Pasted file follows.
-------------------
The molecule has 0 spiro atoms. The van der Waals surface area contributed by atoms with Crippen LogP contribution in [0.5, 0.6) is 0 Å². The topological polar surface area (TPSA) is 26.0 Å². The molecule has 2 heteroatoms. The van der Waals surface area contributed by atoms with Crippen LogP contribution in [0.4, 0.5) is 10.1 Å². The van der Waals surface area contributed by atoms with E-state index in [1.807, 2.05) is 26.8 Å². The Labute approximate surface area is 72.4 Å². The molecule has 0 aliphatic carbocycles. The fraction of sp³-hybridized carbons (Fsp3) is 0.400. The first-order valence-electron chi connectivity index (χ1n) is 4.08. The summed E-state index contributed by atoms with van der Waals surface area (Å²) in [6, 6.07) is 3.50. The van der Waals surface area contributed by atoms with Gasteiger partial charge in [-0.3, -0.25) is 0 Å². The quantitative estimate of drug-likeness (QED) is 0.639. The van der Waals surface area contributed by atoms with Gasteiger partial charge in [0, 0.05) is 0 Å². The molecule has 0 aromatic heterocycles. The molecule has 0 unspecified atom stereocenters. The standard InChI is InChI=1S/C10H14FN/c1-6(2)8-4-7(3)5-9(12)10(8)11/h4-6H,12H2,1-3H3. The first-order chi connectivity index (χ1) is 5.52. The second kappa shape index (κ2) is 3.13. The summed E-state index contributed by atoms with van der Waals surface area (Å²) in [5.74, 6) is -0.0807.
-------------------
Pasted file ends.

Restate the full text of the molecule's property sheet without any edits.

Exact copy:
The molecule has 0 spiro atoms. The van der Waals surface area contributed by atoms with Crippen LogP contribution in [0.5, 0.6) is 0 Å². The topological polar surface area (TPSA) is 26.0 Å². The molecule has 2 heteroatoms. The van der Waals surface area contributed by atoms with Crippen LogP contribution in [0.4, 0.5) is 10.1 Å². The van der Waals surface area contributed by atoms with E-state index in [1.807, 2.05) is 26.8 Å². The Labute approximate surface area is 72.4 Å². The molecule has 0 aliphatic carbocycles. The fraction of sp³-hybridized carbons (Fsp3) is 0.400. The first-order valence-electron chi connectivity index (χ1n) is 4.08. The summed E-state index contributed by atoms with van der Waals surface area (Å²) in [6, 6.07) is 3.50. The van der Waals surface area contributed by atoms with Gasteiger partial charge in [-0.3, -0.25) is 0 Å². The quantitative estimate of drug-likeness (QED) is 0.639. The van der Waals surface area contributed by atoms with Gasteiger partial charge in [0, 0.05) is 0 Å². The molecule has 0 aromatic heterocycles. The molecule has 0 unspecified atom stereocenters. The standard InChI is InChI=1S/C10H14FN/c1-6(2)8-4-7(3)5-9(12)10(8)11/h4-6H,12H2,1-3H3. The first-order chi connectivity index (χ1) is 5.52. The second kappa shape index (κ2) is 3.13. The summed E-state index contributed by atoms with van der Waals surface area (Å²) in [5.74, 6) is -0.0807.